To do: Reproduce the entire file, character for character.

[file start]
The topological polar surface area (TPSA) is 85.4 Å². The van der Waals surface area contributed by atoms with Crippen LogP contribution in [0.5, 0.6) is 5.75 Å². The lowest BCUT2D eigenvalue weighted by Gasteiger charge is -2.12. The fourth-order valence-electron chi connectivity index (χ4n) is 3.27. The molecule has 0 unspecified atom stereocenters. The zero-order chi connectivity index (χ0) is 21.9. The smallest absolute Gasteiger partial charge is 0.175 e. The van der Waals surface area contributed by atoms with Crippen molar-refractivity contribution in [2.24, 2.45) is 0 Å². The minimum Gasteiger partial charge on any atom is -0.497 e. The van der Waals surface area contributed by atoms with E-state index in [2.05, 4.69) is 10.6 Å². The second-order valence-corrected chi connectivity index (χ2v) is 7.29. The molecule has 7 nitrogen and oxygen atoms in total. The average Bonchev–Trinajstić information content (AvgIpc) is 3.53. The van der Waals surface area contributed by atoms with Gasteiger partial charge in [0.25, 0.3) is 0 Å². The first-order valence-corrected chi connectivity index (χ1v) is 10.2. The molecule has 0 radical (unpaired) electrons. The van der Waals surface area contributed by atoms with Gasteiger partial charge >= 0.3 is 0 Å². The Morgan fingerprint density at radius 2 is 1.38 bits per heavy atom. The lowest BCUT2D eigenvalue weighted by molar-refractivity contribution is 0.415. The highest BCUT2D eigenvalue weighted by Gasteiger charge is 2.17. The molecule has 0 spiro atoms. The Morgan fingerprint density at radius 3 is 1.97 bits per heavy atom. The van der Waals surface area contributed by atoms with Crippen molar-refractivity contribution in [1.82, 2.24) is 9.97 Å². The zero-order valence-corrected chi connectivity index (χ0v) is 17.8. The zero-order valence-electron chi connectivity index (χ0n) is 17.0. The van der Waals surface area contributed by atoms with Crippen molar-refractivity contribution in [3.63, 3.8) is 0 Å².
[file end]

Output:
The topological polar surface area (TPSA) is 85.4 Å². The van der Waals surface area contributed by atoms with Crippen LogP contribution in [0.5, 0.6) is 5.75 Å². The lowest BCUT2D eigenvalue weighted by Gasteiger charge is -2.12. The fourth-order valence-electron chi connectivity index (χ4n) is 3.27. The molecule has 0 unspecified atom stereocenters. The zero-order chi connectivity index (χ0) is 21.9. The smallest absolute Gasteiger partial charge is 0.175 e. The van der Waals surface area contributed by atoms with Crippen molar-refractivity contribution in [2.24, 2.45) is 0 Å². The minimum Gasteiger partial charge on any atom is -0.497 e. The van der Waals surface area contributed by atoms with E-state index in [2.05, 4.69) is 10.6 Å². The second-order valence-corrected chi connectivity index (χ2v) is 7.29. The molecule has 7 nitrogen and oxygen atoms in total. The average Bonchev–Trinajstić information content (AvgIpc) is 3.53. The van der Waals surface area contributed by atoms with Gasteiger partial charge in [0.25, 0.3) is 0 Å². The first-order valence-corrected chi connectivity index (χ1v) is 10.2. The molecule has 0 radical (unpaired) electrons. The van der Waals surface area contributed by atoms with Gasteiger partial charge >= 0.3 is 0 Å². The Morgan fingerprint density at radius 2 is 1.38 bits per heavy atom. The lowest BCUT2D eigenvalue weighted by molar-refractivity contribution is 0.415. The highest BCUT2D eigenvalue weighted by Gasteiger charge is 2.17. The molecule has 0 spiro atoms. The Morgan fingerprint density at radius 3 is 1.97 bits per heavy atom. The van der Waals surface area contributed by atoms with Crippen molar-refractivity contribution in [1.82, 2.24) is 9.97 Å². The zero-order valence-corrected chi connectivity index (χ0v) is 17.8. The zero-order valence-electron chi connectivity index (χ0n) is 17.0. The van der Waals surface area contributed by atoms with Crippen molar-refractivity contribution in [3.63, 3.8) is 0 Å².